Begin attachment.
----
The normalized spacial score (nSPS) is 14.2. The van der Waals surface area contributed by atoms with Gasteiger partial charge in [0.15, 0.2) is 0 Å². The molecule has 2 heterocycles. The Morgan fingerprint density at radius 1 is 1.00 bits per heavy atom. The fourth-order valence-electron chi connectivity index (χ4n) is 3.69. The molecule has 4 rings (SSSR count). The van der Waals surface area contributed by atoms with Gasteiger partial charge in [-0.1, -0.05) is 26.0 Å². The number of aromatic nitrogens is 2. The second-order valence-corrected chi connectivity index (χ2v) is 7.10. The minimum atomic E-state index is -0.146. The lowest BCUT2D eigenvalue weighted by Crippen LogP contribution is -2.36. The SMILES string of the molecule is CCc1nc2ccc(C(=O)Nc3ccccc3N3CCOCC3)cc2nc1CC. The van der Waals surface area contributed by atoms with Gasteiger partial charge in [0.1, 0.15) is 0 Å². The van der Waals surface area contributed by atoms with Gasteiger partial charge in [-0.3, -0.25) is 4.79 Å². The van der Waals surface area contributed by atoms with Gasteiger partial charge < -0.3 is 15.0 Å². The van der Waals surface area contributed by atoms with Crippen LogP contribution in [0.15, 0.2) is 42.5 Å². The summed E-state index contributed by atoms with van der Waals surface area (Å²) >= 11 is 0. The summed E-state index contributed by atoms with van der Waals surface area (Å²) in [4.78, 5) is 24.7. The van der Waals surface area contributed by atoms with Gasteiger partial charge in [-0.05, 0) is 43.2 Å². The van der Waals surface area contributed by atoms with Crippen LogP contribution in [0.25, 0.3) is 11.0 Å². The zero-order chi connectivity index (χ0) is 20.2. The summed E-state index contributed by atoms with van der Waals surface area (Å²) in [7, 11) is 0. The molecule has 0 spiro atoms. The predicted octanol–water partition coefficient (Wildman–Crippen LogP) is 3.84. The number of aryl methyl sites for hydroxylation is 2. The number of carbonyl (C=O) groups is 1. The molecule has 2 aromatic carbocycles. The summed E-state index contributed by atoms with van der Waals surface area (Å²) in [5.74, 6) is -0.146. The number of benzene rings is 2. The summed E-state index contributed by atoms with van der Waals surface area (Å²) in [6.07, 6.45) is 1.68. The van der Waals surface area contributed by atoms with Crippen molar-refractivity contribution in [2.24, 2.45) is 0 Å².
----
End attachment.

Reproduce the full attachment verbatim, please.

The normalized spacial score (nSPS) is 14.2. The van der Waals surface area contributed by atoms with Gasteiger partial charge in [0.15, 0.2) is 0 Å². The molecule has 2 heterocycles. The Morgan fingerprint density at radius 1 is 1.00 bits per heavy atom. The fourth-order valence-electron chi connectivity index (χ4n) is 3.69. The molecule has 4 rings (SSSR count). The van der Waals surface area contributed by atoms with Gasteiger partial charge in [-0.1, -0.05) is 26.0 Å². The number of aromatic nitrogens is 2. The second-order valence-corrected chi connectivity index (χ2v) is 7.10. The minimum atomic E-state index is -0.146. The lowest BCUT2D eigenvalue weighted by Crippen LogP contribution is -2.36. The SMILES string of the molecule is CCc1nc2ccc(C(=O)Nc3ccccc3N3CCOCC3)cc2nc1CC. The van der Waals surface area contributed by atoms with Gasteiger partial charge in [0.1, 0.15) is 0 Å². The van der Waals surface area contributed by atoms with Gasteiger partial charge in [-0.3, -0.25) is 4.79 Å². The van der Waals surface area contributed by atoms with Gasteiger partial charge < -0.3 is 15.0 Å². The van der Waals surface area contributed by atoms with Crippen LogP contribution in [0.15, 0.2) is 42.5 Å². The summed E-state index contributed by atoms with van der Waals surface area (Å²) >= 11 is 0. The summed E-state index contributed by atoms with van der Waals surface area (Å²) in [4.78, 5) is 24.7. The van der Waals surface area contributed by atoms with Gasteiger partial charge in [-0.05, 0) is 43.2 Å². The van der Waals surface area contributed by atoms with Crippen LogP contribution in [0.25, 0.3) is 11.0 Å². The zero-order chi connectivity index (χ0) is 20.2. The summed E-state index contributed by atoms with van der Waals surface area (Å²) in [7, 11) is 0. The molecule has 0 spiro atoms. The predicted octanol–water partition coefficient (Wildman–Crippen LogP) is 3.84. The number of aryl methyl sites for hydroxylation is 2. The number of carbonyl (C=O) groups is 1. The molecule has 2 aromatic carbocycles. The summed E-state index contributed by atoms with van der Waals surface area (Å²) in [5.74, 6) is -0.146. The number of benzene rings is 2. The summed E-state index contributed by atoms with van der Waals surface area (Å²) in [6.07, 6.45) is 1.68. The van der Waals surface area contributed by atoms with Crippen molar-refractivity contribution in [2.24, 2.45) is 0 Å².